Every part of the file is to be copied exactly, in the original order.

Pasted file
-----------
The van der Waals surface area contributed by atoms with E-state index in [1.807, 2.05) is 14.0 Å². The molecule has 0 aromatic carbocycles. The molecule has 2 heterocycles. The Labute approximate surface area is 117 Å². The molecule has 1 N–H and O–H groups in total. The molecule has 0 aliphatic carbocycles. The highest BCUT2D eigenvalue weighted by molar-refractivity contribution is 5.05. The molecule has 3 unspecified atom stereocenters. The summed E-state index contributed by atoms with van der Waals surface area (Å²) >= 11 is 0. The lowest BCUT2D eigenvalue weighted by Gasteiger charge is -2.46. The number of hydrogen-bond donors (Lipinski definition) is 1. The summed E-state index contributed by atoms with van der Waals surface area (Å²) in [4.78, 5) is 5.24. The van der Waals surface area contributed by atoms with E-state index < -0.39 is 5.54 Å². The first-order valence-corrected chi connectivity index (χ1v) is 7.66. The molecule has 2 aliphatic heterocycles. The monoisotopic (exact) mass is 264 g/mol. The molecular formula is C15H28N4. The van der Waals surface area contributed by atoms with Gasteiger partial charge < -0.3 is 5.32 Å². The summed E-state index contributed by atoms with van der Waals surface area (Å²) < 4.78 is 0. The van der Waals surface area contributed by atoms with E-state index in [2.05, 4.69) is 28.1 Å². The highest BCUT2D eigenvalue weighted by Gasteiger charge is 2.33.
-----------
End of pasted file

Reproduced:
The van der Waals surface area contributed by atoms with E-state index in [1.807, 2.05) is 14.0 Å². The molecule has 0 aromatic carbocycles. The molecule has 2 heterocycles. The Labute approximate surface area is 117 Å². The molecule has 1 N–H and O–H groups in total. The molecule has 0 aliphatic carbocycles. The highest BCUT2D eigenvalue weighted by molar-refractivity contribution is 5.05. The molecule has 3 unspecified atom stereocenters. The summed E-state index contributed by atoms with van der Waals surface area (Å²) >= 11 is 0. The lowest BCUT2D eigenvalue weighted by Gasteiger charge is -2.46. The number of hydrogen-bond donors (Lipinski definition) is 1. The summed E-state index contributed by atoms with van der Waals surface area (Å²) in [4.78, 5) is 5.24. The van der Waals surface area contributed by atoms with E-state index < -0.39 is 5.54 Å². The first-order valence-corrected chi connectivity index (χ1v) is 7.66. The molecule has 2 aliphatic heterocycles. The monoisotopic (exact) mass is 264 g/mol. The molecular formula is C15H28N4. The van der Waals surface area contributed by atoms with Gasteiger partial charge < -0.3 is 5.32 Å². The summed E-state index contributed by atoms with van der Waals surface area (Å²) < 4.78 is 0. The van der Waals surface area contributed by atoms with E-state index in [2.05, 4.69) is 28.1 Å². The highest BCUT2D eigenvalue weighted by Gasteiger charge is 2.33.